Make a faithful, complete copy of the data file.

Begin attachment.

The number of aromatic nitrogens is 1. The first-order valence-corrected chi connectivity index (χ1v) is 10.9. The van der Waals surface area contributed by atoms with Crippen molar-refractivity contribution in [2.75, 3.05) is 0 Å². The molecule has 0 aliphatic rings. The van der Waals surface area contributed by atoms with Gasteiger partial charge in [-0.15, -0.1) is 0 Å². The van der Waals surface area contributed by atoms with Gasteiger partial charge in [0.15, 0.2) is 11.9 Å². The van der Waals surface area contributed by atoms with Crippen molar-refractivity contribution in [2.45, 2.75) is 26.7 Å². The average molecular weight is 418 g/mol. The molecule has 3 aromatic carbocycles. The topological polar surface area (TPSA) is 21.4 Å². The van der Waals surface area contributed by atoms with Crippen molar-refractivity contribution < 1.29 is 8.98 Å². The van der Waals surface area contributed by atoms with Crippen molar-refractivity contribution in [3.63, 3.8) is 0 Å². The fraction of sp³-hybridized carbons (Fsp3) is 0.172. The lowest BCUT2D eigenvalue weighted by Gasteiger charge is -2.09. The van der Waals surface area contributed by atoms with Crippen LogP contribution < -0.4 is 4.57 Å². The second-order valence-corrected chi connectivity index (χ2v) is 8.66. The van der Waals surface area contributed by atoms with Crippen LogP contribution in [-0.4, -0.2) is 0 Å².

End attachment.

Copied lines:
The number of aromatic nitrogens is 1. The first-order valence-corrected chi connectivity index (χ1v) is 10.9. The van der Waals surface area contributed by atoms with Crippen molar-refractivity contribution in [2.75, 3.05) is 0 Å². The molecule has 0 aliphatic rings. The van der Waals surface area contributed by atoms with Gasteiger partial charge in [-0.15, -0.1) is 0 Å². The van der Waals surface area contributed by atoms with Gasteiger partial charge in [0.15, 0.2) is 11.9 Å². The van der Waals surface area contributed by atoms with Crippen molar-refractivity contribution in [2.45, 2.75) is 26.7 Å². The average molecular weight is 418 g/mol. The molecule has 3 aromatic carbocycles. The topological polar surface area (TPSA) is 21.4 Å². The van der Waals surface area contributed by atoms with Crippen molar-refractivity contribution < 1.29 is 8.98 Å². The van der Waals surface area contributed by atoms with Crippen molar-refractivity contribution in [3.63, 3.8) is 0 Å². The fraction of sp³-hybridized carbons (Fsp3) is 0.172. The lowest BCUT2D eigenvalue weighted by Gasteiger charge is -2.09. The van der Waals surface area contributed by atoms with Crippen LogP contribution < -0.4 is 4.57 Å². The second-order valence-corrected chi connectivity index (χ2v) is 8.66. The van der Waals surface area contributed by atoms with Crippen LogP contribution in [-0.4, -0.2) is 0 Å².